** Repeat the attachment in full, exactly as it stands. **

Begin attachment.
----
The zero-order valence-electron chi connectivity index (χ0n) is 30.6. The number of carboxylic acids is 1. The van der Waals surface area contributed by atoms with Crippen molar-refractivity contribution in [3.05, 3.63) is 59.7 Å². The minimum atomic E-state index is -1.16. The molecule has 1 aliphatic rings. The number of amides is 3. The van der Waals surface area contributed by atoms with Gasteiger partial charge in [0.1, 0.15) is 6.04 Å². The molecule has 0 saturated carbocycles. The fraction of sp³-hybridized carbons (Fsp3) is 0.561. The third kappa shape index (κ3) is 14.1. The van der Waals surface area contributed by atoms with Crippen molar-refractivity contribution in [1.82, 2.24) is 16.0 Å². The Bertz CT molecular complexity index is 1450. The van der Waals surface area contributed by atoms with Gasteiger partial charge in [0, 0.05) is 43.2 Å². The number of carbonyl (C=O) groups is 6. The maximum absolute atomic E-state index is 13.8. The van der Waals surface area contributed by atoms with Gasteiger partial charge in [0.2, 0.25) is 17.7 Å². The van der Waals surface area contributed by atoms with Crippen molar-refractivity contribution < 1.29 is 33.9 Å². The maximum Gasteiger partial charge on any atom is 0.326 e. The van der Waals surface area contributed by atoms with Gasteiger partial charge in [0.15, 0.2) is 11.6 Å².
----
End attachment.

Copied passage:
The zero-order valence-electron chi connectivity index (χ0n) is 30.6. The number of carboxylic acids is 1. The van der Waals surface area contributed by atoms with Crippen molar-refractivity contribution in [3.05, 3.63) is 59.7 Å². The minimum atomic E-state index is -1.16. The molecule has 1 aliphatic rings. The number of amides is 3. The van der Waals surface area contributed by atoms with Gasteiger partial charge in [0.1, 0.15) is 6.04 Å². The molecule has 0 saturated carbocycles. The fraction of sp³-hybridized carbons (Fsp3) is 0.561. The third kappa shape index (κ3) is 14.1. The van der Waals surface area contributed by atoms with Crippen molar-refractivity contribution in [1.82, 2.24) is 16.0 Å². The Bertz CT molecular complexity index is 1450. The van der Waals surface area contributed by atoms with Gasteiger partial charge in [0, 0.05) is 43.2 Å². The number of carbonyl (C=O) groups is 6. The maximum absolute atomic E-state index is 13.8. The van der Waals surface area contributed by atoms with Gasteiger partial charge in [0.2, 0.25) is 17.7 Å². The van der Waals surface area contributed by atoms with Crippen molar-refractivity contribution < 1.29 is 33.9 Å². The maximum Gasteiger partial charge on any atom is 0.326 e. The van der Waals surface area contributed by atoms with Gasteiger partial charge in [0.15, 0.2) is 11.6 Å².